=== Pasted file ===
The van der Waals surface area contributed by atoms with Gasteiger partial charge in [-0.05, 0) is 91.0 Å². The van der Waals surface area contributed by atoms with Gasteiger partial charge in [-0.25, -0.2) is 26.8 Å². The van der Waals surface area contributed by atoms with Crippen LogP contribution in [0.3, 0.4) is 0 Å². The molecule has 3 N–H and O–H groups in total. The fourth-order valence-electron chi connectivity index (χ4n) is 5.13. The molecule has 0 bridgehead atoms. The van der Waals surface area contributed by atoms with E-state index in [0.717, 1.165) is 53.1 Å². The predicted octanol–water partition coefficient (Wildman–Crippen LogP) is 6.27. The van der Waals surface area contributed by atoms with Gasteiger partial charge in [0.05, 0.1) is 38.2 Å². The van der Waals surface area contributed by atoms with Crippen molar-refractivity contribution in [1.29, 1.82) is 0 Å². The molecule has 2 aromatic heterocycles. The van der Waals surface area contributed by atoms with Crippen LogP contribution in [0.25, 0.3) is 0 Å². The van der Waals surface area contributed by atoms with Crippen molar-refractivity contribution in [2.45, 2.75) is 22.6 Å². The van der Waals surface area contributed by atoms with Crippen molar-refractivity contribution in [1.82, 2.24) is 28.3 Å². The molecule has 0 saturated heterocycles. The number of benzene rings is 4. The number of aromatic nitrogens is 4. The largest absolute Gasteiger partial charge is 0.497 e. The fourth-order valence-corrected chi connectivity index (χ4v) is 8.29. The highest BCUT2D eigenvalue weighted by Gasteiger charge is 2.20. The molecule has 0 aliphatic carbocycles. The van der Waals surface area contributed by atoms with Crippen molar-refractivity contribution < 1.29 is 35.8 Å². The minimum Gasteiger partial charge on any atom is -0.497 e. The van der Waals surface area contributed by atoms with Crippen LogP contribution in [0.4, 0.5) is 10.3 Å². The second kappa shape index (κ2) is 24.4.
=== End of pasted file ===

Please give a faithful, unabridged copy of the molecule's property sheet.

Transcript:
The van der Waals surface area contributed by atoms with Gasteiger partial charge in [-0.05, 0) is 91.0 Å². The van der Waals surface area contributed by atoms with Gasteiger partial charge in [-0.25, -0.2) is 26.8 Å². The van der Waals surface area contributed by atoms with Crippen LogP contribution in [0.3, 0.4) is 0 Å². The molecule has 3 N–H and O–H groups in total. The fourth-order valence-electron chi connectivity index (χ4n) is 5.13. The molecule has 0 bridgehead atoms. The van der Waals surface area contributed by atoms with E-state index in [0.717, 1.165) is 53.1 Å². The predicted octanol–water partition coefficient (Wildman–Crippen LogP) is 6.27. The van der Waals surface area contributed by atoms with Gasteiger partial charge in [0.05, 0.1) is 38.2 Å². The van der Waals surface area contributed by atoms with Crippen molar-refractivity contribution in [1.29, 1.82) is 0 Å². The molecule has 2 aromatic heterocycles. The van der Waals surface area contributed by atoms with Crippen LogP contribution in [0.25, 0.3) is 0 Å². The van der Waals surface area contributed by atoms with Crippen molar-refractivity contribution in [2.45, 2.75) is 22.6 Å². The van der Waals surface area contributed by atoms with Crippen molar-refractivity contribution in [1.82, 2.24) is 28.3 Å². The molecule has 0 saturated heterocycles. The number of benzene rings is 4. The number of aromatic nitrogens is 4. The largest absolute Gasteiger partial charge is 0.497 e. The fourth-order valence-corrected chi connectivity index (χ4v) is 8.29. The highest BCUT2D eigenvalue weighted by Gasteiger charge is 2.20. The molecule has 0 aliphatic carbocycles. The van der Waals surface area contributed by atoms with Crippen molar-refractivity contribution < 1.29 is 35.8 Å². The minimum Gasteiger partial charge on any atom is -0.497 e. The van der Waals surface area contributed by atoms with Crippen LogP contribution in [0.4, 0.5) is 10.3 Å². The second kappa shape index (κ2) is 24.4.